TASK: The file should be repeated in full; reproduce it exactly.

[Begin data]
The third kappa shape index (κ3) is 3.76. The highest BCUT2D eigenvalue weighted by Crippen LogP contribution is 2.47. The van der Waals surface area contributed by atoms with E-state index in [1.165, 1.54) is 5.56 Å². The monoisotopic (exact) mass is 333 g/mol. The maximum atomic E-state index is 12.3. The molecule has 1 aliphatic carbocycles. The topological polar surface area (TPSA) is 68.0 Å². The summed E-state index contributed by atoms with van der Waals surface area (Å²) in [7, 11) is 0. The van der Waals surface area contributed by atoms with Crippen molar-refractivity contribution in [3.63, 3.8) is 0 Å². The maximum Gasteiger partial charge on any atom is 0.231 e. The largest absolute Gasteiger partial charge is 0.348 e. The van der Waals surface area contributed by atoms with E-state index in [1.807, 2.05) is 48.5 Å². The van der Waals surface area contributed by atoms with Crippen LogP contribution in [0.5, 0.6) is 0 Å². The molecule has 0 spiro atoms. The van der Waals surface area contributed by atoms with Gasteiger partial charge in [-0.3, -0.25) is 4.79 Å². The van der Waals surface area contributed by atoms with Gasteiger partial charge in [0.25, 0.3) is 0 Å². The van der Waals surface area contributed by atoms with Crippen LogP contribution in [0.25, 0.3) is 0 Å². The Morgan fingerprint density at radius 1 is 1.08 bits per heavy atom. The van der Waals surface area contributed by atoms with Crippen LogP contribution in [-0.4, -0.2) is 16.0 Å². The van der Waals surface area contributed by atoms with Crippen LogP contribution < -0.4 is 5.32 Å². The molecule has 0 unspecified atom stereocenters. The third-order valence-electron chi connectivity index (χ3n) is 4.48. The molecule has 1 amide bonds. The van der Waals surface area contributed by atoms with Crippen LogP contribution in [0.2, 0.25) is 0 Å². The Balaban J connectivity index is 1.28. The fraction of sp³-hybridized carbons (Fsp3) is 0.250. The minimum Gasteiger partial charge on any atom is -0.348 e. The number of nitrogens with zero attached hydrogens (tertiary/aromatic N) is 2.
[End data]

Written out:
The third kappa shape index (κ3) is 3.76. The highest BCUT2D eigenvalue weighted by Crippen LogP contribution is 2.47. The van der Waals surface area contributed by atoms with E-state index in [1.165, 1.54) is 5.56 Å². The monoisotopic (exact) mass is 333 g/mol. The maximum atomic E-state index is 12.3. The molecule has 1 aliphatic carbocycles. The topological polar surface area (TPSA) is 68.0 Å². The summed E-state index contributed by atoms with van der Waals surface area (Å²) in [7, 11) is 0. The van der Waals surface area contributed by atoms with Crippen molar-refractivity contribution in [3.63, 3.8) is 0 Å². The maximum Gasteiger partial charge on any atom is 0.231 e. The largest absolute Gasteiger partial charge is 0.348 e. The van der Waals surface area contributed by atoms with E-state index in [1.807, 2.05) is 48.5 Å². The van der Waals surface area contributed by atoms with Crippen LogP contribution in [0.5, 0.6) is 0 Å². The molecule has 0 spiro atoms. The van der Waals surface area contributed by atoms with Gasteiger partial charge in [-0.3, -0.25) is 4.79 Å². The van der Waals surface area contributed by atoms with Gasteiger partial charge in [0.25, 0.3) is 0 Å². The van der Waals surface area contributed by atoms with Crippen LogP contribution in [0.25, 0.3) is 0 Å². The Morgan fingerprint density at radius 1 is 1.08 bits per heavy atom. The van der Waals surface area contributed by atoms with Crippen LogP contribution in [-0.4, -0.2) is 16.0 Å². The van der Waals surface area contributed by atoms with Crippen LogP contribution < -0.4 is 5.32 Å². The molecule has 0 unspecified atom stereocenters. The third-order valence-electron chi connectivity index (χ3n) is 4.48. The molecule has 1 amide bonds. The van der Waals surface area contributed by atoms with Crippen LogP contribution in [0.2, 0.25) is 0 Å². The Balaban J connectivity index is 1.28. The fraction of sp³-hybridized carbons (Fsp3) is 0.250. The minimum Gasteiger partial charge on any atom is -0.348 e. The number of nitrogens with zero attached hydrogens (tertiary/aromatic N) is 2.